Some of that is going to require some degree of funding, and we have had several volunteers. Kathleen Nolan, who is one of my nursing colleagues in the USA, has been amazing in supporting and keeping this afloat in the USA, and we will continue to need people who commit to that. Because of the nature of the work we do, I think there is great commitment and understanding of those less fortunate; to the point that most of us would have done charity missions somewhere in the world, despite busy clinical schedules in our own environments. Therefore, it is just about having better organisational skills to put it all together, so that it runs seamlessly. It just needs a bit more time, and funding, to be able to get to that point; but I do not see it as insurmountable because there is good will, and I think it is worthy and valid. It is doable.

You recently co-authored the paper ‘Current status of transcatheter intervention for complex right ventricular outflow tract abnormalities.’ What were the key learning points from this article, and how do these findings contribute to the existing literature of valve therapy?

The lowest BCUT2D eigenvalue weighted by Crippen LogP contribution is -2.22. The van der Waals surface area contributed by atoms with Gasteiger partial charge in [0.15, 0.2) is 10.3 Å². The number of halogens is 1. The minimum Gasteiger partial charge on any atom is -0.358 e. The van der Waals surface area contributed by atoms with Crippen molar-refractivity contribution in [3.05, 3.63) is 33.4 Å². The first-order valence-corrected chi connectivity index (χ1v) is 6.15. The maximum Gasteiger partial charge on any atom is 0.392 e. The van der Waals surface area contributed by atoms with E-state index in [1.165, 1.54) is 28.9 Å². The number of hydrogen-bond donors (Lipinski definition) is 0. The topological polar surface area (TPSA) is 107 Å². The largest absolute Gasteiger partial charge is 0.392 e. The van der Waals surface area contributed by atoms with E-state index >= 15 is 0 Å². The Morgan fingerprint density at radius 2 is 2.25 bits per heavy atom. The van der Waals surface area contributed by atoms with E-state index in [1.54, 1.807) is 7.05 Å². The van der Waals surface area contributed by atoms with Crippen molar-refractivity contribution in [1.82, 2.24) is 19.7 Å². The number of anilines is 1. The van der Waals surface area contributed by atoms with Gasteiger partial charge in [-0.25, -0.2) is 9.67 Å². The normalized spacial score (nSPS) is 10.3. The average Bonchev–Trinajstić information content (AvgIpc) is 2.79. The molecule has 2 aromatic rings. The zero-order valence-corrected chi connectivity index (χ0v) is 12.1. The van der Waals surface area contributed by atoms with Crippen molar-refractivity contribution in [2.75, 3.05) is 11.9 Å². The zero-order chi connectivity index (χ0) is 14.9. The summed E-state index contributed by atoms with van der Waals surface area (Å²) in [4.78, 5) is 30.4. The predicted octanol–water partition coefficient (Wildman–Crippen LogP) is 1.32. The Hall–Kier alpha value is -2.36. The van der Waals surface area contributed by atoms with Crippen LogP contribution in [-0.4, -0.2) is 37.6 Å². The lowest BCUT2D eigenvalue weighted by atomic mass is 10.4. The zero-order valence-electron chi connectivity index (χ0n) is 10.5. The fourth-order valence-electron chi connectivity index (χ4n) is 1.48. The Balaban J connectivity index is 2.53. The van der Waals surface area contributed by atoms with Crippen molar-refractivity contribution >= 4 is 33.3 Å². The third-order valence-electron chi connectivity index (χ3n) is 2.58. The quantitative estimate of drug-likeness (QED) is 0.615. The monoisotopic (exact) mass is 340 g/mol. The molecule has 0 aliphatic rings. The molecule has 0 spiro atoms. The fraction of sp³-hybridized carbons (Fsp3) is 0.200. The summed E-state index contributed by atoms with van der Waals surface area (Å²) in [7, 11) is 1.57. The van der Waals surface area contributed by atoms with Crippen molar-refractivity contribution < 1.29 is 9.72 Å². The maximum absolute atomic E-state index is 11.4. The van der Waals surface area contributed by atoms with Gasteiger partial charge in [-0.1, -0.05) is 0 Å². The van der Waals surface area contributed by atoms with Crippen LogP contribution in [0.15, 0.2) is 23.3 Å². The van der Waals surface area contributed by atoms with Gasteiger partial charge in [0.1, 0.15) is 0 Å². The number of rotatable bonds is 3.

The right side of the heart is often seen as more relevant to congenital heart disease, whereas the left side of the heart is often seen as an acquired or structural problem. I do not think that is necessarily true; but we have an interest in the right ventricular outflow tract disease, because we see a lot of it in patients with congenital heart disease, and I think adult cardiologists who are dealing with acquired structural heart disease do not see that much of it.